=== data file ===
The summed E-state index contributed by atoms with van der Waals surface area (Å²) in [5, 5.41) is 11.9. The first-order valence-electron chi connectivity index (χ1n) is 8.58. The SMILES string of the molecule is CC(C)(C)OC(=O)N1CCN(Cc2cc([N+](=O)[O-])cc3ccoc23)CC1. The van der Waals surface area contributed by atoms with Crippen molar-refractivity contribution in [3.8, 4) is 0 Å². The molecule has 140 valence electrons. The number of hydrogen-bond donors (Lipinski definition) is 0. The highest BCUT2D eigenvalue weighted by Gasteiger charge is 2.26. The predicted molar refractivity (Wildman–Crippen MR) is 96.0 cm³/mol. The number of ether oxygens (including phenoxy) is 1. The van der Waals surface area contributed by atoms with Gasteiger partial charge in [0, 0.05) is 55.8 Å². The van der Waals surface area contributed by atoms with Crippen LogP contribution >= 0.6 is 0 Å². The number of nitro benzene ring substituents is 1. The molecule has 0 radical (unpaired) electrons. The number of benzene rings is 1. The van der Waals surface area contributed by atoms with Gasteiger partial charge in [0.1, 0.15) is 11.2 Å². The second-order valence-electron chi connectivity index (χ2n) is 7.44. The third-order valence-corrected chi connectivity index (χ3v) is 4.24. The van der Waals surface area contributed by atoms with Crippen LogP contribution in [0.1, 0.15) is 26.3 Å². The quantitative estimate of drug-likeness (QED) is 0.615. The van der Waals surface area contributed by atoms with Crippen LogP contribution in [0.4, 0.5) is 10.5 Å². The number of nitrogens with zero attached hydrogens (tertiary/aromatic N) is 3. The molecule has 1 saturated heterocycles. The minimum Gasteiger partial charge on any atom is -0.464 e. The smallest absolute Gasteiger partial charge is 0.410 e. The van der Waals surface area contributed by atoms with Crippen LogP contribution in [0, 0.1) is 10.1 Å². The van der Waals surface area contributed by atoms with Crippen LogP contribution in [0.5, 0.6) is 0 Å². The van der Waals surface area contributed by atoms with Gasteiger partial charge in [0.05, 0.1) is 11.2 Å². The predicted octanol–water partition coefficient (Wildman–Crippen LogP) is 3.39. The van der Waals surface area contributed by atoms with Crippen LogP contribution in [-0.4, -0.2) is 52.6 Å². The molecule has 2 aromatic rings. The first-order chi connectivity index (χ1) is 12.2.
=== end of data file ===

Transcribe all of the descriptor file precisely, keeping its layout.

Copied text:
The summed E-state index contributed by atoms with van der Waals surface area (Å²) in [5, 5.41) is 11.9. The first-order valence-electron chi connectivity index (χ1n) is 8.58. The SMILES string of the molecule is CC(C)(C)OC(=O)N1CCN(Cc2cc([N+](=O)[O-])cc3ccoc23)CC1. The van der Waals surface area contributed by atoms with Crippen molar-refractivity contribution in [3.8, 4) is 0 Å². The molecule has 140 valence electrons. The number of hydrogen-bond donors (Lipinski definition) is 0. The highest BCUT2D eigenvalue weighted by Gasteiger charge is 2.26. The predicted molar refractivity (Wildman–Crippen MR) is 96.0 cm³/mol. The number of ether oxygens (including phenoxy) is 1. The van der Waals surface area contributed by atoms with Gasteiger partial charge in [0, 0.05) is 55.8 Å². The van der Waals surface area contributed by atoms with Crippen LogP contribution >= 0.6 is 0 Å². The number of nitro benzene ring substituents is 1. The molecule has 0 radical (unpaired) electrons. The number of benzene rings is 1. The van der Waals surface area contributed by atoms with Gasteiger partial charge in [0.1, 0.15) is 11.2 Å². The second-order valence-electron chi connectivity index (χ2n) is 7.44. The third-order valence-corrected chi connectivity index (χ3v) is 4.24. The van der Waals surface area contributed by atoms with Crippen LogP contribution in [0.1, 0.15) is 26.3 Å². The quantitative estimate of drug-likeness (QED) is 0.615. The van der Waals surface area contributed by atoms with Crippen LogP contribution in [0.4, 0.5) is 10.5 Å². The number of nitrogens with zero attached hydrogens (tertiary/aromatic N) is 3. The molecule has 1 saturated heterocycles. The minimum Gasteiger partial charge on any atom is -0.464 e. The smallest absolute Gasteiger partial charge is 0.410 e. The van der Waals surface area contributed by atoms with Crippen LogP contribution in [0, 0.1) is 10.1 Å². The van der Waals surface area contributed by atoms with Crippen LogP contribution in [0.5, 0.6) is 0 Å². The van der Waals surface area contributed by atoms with Gasteiger partial charge in [0.05, 0.1) is 11.2 Å². The predicted octanol–water partition coefficient (Wildman–Crippen LogP) is 3.39. The van der Waals surface area contributed by atoms with Crippen LogP contribution in [-0.4, -0.2) is 52.6 Å². The molecule has 2 aromatic rings. The first-order chi connectivity index (χ1) is 12.2.